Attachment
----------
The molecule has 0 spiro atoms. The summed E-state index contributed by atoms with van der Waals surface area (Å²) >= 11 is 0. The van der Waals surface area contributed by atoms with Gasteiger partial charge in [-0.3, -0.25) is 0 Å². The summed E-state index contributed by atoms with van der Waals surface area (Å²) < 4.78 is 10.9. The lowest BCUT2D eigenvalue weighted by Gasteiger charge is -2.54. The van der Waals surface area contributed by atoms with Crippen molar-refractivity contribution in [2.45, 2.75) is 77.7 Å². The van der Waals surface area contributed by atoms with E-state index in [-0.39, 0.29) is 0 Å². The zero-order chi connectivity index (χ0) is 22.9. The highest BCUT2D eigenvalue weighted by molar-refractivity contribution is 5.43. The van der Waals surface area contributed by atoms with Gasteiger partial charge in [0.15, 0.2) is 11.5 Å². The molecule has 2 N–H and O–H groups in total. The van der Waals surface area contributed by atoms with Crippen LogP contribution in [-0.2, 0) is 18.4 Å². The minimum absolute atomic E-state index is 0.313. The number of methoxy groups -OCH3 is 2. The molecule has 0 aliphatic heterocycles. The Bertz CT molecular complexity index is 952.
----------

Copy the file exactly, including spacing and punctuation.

The molecule has 0 spiro atoms. The summed E-state index contributed by atoms with van der Waals surface area (Å²) >= 11 is 0. The van der Waals surface area contributed by atoms with Gasteiger partial charge in [-0.3, -0.25) is 0 Å². The summed E-state index contributed by atoms with van der Waals surface area (Å²) < 4.78 is 10.9. The lowest BCUT2D eigenvalue weighted by Gasteiger charge is -2.54. The van der Waals surface area contributed by atoms with Crippen molar-refractivity contribution in [2.45, 2.75) is 77.7 Å². The van der Waals surface area contributed by atoms with E-state index in [-0.39, 0.29) is 0 Å². The zero-order chi connectivity index (χ0) is 22.9. The highest BCUT2D eigenvalue weighted by molar-refractivity contribution is 5.43. The van der Waals surface area contributed by atoms with Gasteiger partial charge in [0.15, 0.2) is 11.5 Å². The molecule has 2 N–H and O–H groups in total. The van der Waals surface area contributed by atoms with Crippen LogP contribution in [-0.2, 0) is 18.4 Å². The minimum absolute atomic E-state index is 0.313. The number of methoxy groups -OCH3 is 2. The molecule has 0 aliphatic heterocycles. The Bertz CT molecular complexity index is 952.